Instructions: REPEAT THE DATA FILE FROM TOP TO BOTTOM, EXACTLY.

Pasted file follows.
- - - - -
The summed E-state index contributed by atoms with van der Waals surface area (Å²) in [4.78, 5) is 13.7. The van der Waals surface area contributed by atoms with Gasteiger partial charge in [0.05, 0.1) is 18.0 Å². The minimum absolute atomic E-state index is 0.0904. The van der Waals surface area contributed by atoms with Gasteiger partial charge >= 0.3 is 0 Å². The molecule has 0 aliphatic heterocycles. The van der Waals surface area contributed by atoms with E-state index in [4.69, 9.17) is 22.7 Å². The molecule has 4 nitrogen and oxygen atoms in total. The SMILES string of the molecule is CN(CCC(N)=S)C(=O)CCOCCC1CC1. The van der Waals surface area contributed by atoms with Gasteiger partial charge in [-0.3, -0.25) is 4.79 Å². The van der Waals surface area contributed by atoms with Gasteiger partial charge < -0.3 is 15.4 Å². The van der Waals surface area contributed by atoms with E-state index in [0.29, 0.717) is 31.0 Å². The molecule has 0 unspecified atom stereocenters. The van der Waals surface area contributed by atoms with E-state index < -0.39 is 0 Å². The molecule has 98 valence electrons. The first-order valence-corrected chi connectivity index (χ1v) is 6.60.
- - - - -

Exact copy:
The summed E-state index contributed by atoms with van der Waals surface area (Å²) in [4.78, 5) is 13.7. The van der Waals surface area contributed by atoms with Gasteiger partial charge in [0.05, 0.1) is 18.0 Å². The minimum absolute atomic E-state index is 0.0904. The van der Waals surface area contributed by atoms with Gasteiger partial charge >= 0.3 is 0 Å². The molecule has 0 aliphatic heterocycles. The van der Waals surface area contributed by atoms with E-state index in [4.69, 9.17) is 22.7 Å². The molecule has 4 nitrogen and oxygen atoms in total. The SMILES string of the molecule is CN(CCC(N)=S)C(=O)CCOCCC1CC1. The van der Waals surface area contributed by atoms with Gasteiger partial charge in [-0.3, -0.25) is 4.79 Å². The van der Waals surface area contributed by atoms with Gasteiger partial charge < -0.3 is 15.4 Å². The van der Waals surface area contributed by atoms with E-state index in [0.29, 0.717) is 31.0 Å². The molecule has 0 unspecified atom stereocenters. The van der Waals surface area contributed by atoms with E-state index < -0.39 is 0 Å². The molecule has 98 valence electrons. The first-order valence-corrected chi connectivity index (χ1v) is 6.60.